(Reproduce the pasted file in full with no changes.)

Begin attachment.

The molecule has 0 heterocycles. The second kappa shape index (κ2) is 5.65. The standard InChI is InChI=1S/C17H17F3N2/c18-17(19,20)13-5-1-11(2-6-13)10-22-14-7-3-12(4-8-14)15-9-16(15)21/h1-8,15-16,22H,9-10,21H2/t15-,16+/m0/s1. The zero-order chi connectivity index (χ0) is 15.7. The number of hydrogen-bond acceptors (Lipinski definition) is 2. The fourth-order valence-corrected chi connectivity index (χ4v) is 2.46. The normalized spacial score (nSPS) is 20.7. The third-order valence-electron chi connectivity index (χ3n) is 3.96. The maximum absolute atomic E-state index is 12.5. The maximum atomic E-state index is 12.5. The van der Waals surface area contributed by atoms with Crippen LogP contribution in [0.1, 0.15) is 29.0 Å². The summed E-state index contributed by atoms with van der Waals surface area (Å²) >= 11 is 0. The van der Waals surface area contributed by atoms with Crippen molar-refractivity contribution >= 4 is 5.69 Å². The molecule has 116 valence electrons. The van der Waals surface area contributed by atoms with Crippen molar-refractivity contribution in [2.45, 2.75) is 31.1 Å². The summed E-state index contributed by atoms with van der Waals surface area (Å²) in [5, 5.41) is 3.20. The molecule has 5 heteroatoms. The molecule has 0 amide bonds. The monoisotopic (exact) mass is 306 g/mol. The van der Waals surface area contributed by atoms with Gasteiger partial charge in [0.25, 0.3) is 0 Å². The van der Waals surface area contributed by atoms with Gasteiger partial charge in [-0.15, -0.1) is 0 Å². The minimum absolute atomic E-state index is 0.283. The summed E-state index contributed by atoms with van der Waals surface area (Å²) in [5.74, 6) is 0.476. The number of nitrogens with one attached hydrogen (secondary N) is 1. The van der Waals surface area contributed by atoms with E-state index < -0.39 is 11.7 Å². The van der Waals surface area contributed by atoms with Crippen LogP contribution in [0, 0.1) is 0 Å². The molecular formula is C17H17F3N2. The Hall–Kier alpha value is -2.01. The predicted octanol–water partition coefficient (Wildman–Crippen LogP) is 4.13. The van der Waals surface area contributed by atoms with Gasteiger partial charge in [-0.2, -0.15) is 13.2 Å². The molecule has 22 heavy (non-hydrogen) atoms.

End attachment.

The molecule has 0 heterocycles. The second kappa shape index (κ2) is 5.65. The standard InChI is InChI=1S/C17H17F3N2/c18-17(19,20)13-5-1-11(2-6-13)10-22-14-7-3-12(4-8-14)15-9-16(15)21/h1-8,15-16,22H,9-10,21H2/t15-,16+/m0/s1. The zero-order chi connectivity index (χ0) is 15.7. The number of hydrogen-bond acceptors (Lipinski definition) is 2. The fourth-order valence-corrected chi connectivity index (χ4v) is 2.46. The normalized spacial score (nSPS) is 20.7. The third-order valence-electron chi connectivity index (χ3n) is 3.96. The maximum absolute atomic E-state index is 12.5. The maximum atomic E-state index is 12.5. The van der Waals surface area contributed by atoms with Crippen LogP contribution in [0.1, 0.15) is 29.0 Å². The summed E-state index contributed by atoms with van der Waals surface area (Å²) >= 11 is 0. The van der Waals surface area contributed by atoms with Crippen molar-refractivity contribution >= 4 is 5.69 Å². The molecule has 116 valence electrons. The van der Waals surface area contributed by atoms with Crippen molar-refractivity contribution in [2.45, 2.75) is 31.1 Å². The summed E-state index contributed by atoms with van der Waals surface area (Å²) in [5, 5.41) is 3.20. The molecule has 5 heteroatoms. The molecule has 0 amide bonds. The monoisotopic (exact) mass is 306 g/mol. The van der Waals surface area contributed by atoms with Gasteiger partial charge in [0.25, 0.3) is 0 Å². The van der Waals surface area contributed by atoms with Gasteiger partial charge in [-0.15, -0.1) is 0 Å². The minimum absolute atomic E-state index is 0.283. The summed E-state index contributed by atoms with van der Waals surface area (Å²) in [5.74, 6) is 0.476. The number of nitrogens with one attached hydrogen (secondary N) is 1. The van der Waals surface area contributed by atoms with E-state index < -0.39 is 11.7 Å². The van der Waals surface area contributed by atoms with Crippen LogP contribution in [0, 0.1) is 0 Å². The molecular formula is C17H17F3N2. The Hall–Kier alpha value is -2.01. The predicted octanol–water partition coefficient (Wildman–Crippen LogP) is 4.13. The van der Waals surface area contributed by atoms with Gasteiger partial charge in [-0.2, -0.15) is 13.2 Å². The molecule has 22 heavy (non-hydrogen) atoms.